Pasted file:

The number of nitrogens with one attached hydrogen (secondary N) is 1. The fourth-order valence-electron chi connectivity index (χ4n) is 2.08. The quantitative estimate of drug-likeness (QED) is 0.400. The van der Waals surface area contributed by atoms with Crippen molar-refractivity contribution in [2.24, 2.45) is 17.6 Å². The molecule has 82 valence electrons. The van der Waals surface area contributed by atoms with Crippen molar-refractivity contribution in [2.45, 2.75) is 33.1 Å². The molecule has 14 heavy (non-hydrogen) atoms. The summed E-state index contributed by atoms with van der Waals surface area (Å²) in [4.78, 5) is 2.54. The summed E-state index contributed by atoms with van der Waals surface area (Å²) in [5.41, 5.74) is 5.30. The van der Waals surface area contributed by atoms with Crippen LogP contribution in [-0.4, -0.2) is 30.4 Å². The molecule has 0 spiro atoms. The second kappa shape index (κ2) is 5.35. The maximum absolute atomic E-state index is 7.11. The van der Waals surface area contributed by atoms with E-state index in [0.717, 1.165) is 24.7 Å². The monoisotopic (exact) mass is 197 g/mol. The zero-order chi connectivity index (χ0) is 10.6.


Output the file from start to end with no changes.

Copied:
The number of nitrogens with one attached hydrogen (secondary N) is 1. The fourth-order valence-electron chi connectivity index (χ4n) is 2.08. The quantitative estimate of drug-likeness (QED) is 0.400. The van der Waals surface area contributed by atoms with Crippen molar-refractivity contribution in [2.24, 2.45) is 17.6 Å². The molecule has 82 valence electrons. The van der Waals surface area contributed by atoms with Crippen molar-refractivity contribution in [2.45, 2.75) is 33.1 Å². The molecule has 14 heavy (non-hydrogen) atoms. The summed E-state index contributed by atoms with van der Waals surface area (Å²) in [4.78, 5) is 2.54. The summed E-state index contributed by atoms with van der Waals surface area (Å²) in [5.41, 5.74) is 5.30. The van der Waals surface area contributed by atoms with Crippen LogP contribution in [-0.4, -0.2) is 30.4 Å². The molecule has 0 spiro atoms. The second kappa shape index (κ2) is 5.35. The maximum absolute atomic E-state index is 7.11. The van der Waals surface area contributed by atoms with E-state index in [0.717, 1.165) is 24.7 Å². The monoisotopic (exact) mass is 197 g/mol. The zero-order chi connectivity index (χ0) is 10.6.